Zimbabwe President Robert Mugabe has blamed Islam for the violence plaguing many African countries.
The 93-year-old Mugabe was on a panel discussing fragile states at the World Economic Forum on Africa in Durban, South Africa on Thursday when he said some countries on the continent are destabilized by religious influences, News24 reported.
After stating that splits within the Christian church did not lead to violence, Mugabe said: "In the Islamic world, the belief is that the more violence you exert on the population, the more they listen.
"In Africa you also had a touch of the Muslim world in some countries, but in the south it wasn't our experience, thank God," he said.
Mugabe who made a surprise appearance on a morning panel on fragile states at the World Economic Forum on Africa in Durban, South Africa on Thursday.
He shared a stage with the likes of American actor Forest Whitaker, the Unesco Special Envoy for Peace, and Donald Kaberuka, the special envoy for the African Union Peace Fund.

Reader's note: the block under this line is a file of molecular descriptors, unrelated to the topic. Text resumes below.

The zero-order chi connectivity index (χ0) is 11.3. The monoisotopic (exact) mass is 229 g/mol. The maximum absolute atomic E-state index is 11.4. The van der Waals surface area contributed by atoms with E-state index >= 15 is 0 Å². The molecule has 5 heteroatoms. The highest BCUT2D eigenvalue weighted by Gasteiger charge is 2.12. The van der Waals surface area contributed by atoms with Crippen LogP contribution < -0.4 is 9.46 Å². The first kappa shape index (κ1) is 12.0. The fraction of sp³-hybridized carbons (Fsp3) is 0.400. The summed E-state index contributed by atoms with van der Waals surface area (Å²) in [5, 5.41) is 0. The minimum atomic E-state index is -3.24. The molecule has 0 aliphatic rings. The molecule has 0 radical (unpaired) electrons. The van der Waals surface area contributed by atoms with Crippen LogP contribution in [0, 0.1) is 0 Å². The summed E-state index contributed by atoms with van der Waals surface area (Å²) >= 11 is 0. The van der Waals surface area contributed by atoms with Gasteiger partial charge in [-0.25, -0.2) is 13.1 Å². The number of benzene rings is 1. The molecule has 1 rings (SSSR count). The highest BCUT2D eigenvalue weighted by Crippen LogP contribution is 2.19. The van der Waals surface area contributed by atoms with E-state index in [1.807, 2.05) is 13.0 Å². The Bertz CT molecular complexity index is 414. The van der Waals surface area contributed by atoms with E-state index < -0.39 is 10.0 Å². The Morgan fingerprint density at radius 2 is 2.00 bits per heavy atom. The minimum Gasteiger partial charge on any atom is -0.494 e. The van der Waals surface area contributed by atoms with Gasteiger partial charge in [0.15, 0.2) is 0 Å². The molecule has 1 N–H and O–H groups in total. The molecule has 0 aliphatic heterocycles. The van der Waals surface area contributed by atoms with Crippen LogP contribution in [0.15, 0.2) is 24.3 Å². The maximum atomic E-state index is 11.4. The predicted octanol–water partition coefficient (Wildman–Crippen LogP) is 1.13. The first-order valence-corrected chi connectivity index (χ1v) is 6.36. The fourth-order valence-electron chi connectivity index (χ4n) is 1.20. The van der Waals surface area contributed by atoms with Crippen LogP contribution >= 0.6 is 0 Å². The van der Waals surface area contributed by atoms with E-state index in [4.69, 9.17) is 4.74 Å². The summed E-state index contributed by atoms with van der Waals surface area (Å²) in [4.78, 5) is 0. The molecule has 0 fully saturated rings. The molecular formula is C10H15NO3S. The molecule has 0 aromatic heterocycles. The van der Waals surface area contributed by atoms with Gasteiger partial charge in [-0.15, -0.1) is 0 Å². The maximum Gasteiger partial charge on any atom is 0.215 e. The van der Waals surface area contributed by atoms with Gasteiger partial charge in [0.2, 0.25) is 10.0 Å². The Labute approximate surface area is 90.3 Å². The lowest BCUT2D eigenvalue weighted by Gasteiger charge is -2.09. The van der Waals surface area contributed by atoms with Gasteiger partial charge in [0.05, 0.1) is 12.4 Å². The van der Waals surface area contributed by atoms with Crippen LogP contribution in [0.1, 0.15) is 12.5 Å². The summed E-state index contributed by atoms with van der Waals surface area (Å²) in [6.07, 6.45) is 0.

Anton du Plessis from the Institute for Security Studies, after saying that corruption and bad leaders contributed to the problem of fragile states in Africa, asked Mugabe if he agreed that Zimbabwe was a failed state.
Laughing, Mugabe slowly said: "That isn't true".
He continued: "Zimbabwe is the most highly developed country in Africa. After South Africa, I want to see another country as highly developed."
He said his country sported 14 universities and had a literacy rate of over 90%, which was the highest in Africa.
"And yet they talk about us as a fragile state," he said. "We have a bumper harvest, not only maize, but also tobacco and many other crops. We are not a poor country," he said. "If anyone wants to call us fragile, they can. You can also call America fragile," he said to some in the audience laughing.
Mugabe said America had to go "on its knees" to China to save some of its companies.
In response to an earlier question on whether African leaders were doing enough to address fragility, Mugabe said the issue was young people looking to government for jobs and food, which led to clashes between government supporters and the opposition.